The most common barrier reported was related to using in-person self-serve technology (27.2%), such as ATMs or self-checkouts in retail environments. The second most commonly reported barrier was related to online access to federal government information, services or supports (24.3%). This could include activities such as applying for Employment Insurance or Disability Benefits, completing a passport application, or filing tax forms.

About one in five Canadians with difficulties or long-term conditions encountered barriers when watching TV shows, movies, or other content through traditional television platforms (22.0%), and when accessing websites of federally regulated businesses (19.1%).

Almost two-thirds of those with difficulties or long-term conditions report communication barriers

Communication, which includes both understanding and being understood by others, is another priority area under the ACA. When interacting with federally regulated organizations or businesses, 61.5% of those with difficulties or long-term conditions reported encountering a communication-related barrier.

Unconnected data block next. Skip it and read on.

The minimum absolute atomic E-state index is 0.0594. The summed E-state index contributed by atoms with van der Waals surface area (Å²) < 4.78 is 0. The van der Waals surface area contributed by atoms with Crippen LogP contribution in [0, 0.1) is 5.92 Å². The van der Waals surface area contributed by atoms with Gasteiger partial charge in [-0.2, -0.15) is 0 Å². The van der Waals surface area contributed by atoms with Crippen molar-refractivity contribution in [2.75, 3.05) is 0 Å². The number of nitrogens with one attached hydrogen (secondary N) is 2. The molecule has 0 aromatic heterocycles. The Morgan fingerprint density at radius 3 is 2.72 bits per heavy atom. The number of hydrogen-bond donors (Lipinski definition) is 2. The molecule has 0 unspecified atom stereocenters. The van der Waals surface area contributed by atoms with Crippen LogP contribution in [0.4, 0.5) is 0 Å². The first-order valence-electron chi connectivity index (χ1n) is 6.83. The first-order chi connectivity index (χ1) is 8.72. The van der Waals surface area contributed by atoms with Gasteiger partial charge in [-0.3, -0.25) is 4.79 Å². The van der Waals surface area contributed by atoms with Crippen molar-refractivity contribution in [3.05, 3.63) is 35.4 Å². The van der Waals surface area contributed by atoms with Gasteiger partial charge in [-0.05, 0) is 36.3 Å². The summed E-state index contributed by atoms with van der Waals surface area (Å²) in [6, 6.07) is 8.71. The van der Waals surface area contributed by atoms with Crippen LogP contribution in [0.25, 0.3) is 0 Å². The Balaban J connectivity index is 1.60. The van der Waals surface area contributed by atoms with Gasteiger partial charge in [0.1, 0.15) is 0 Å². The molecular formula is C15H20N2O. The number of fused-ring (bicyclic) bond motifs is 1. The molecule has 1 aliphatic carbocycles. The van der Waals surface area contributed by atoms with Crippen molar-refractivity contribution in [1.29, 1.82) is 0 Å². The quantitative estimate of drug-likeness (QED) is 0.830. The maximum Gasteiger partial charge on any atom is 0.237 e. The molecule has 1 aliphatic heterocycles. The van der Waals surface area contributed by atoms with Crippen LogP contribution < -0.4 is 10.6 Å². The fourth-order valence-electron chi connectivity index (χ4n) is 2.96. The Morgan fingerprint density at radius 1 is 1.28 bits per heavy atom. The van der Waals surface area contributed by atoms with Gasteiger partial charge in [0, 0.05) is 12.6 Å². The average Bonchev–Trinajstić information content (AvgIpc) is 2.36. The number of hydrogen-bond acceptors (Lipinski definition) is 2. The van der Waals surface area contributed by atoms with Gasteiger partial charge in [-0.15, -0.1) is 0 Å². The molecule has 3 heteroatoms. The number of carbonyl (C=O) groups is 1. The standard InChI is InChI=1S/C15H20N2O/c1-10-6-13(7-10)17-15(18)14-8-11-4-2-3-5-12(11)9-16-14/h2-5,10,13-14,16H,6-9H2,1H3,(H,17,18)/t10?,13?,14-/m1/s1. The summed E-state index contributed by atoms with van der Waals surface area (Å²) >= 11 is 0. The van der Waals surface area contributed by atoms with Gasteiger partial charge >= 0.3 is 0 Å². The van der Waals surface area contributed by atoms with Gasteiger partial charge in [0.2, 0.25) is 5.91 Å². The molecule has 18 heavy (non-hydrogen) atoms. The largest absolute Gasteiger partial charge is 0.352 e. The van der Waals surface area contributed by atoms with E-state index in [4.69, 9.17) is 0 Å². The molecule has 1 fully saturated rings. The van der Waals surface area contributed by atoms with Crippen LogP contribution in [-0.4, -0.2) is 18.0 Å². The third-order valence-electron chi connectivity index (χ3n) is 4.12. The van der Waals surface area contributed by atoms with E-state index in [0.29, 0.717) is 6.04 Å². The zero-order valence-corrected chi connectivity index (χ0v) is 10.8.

The proportion experiencing a communication barrier varied by the type of situation. Around two in five Canadians with difficulties or long-term conditions reported a barrier in communicating by phone (43.1%), in person (40.5%), and in reading and understanding written materials (40.2%). About one-quarter reported communication barriers while using video conferencing (26.4%) or social media or online chat forums (23.5%).

Note to readers

The Survey on Accessibility in Federal Sector Organizations (SAFSO) was developed by Statistics Canada in collaboration with Employment and Social Development Canada. The data were collected from March 8, 2021 to April 10, 2021. This survey is the first national accessibility survey since the passing of the Accessible Canada Act (ACA) and it provides key information on selected priority areas covered under the ACA. Data collected include questions on accessibility-related barriers experienced while using modes of transportation governed by federal law and while using technology or communicating during interactions within the federal sector.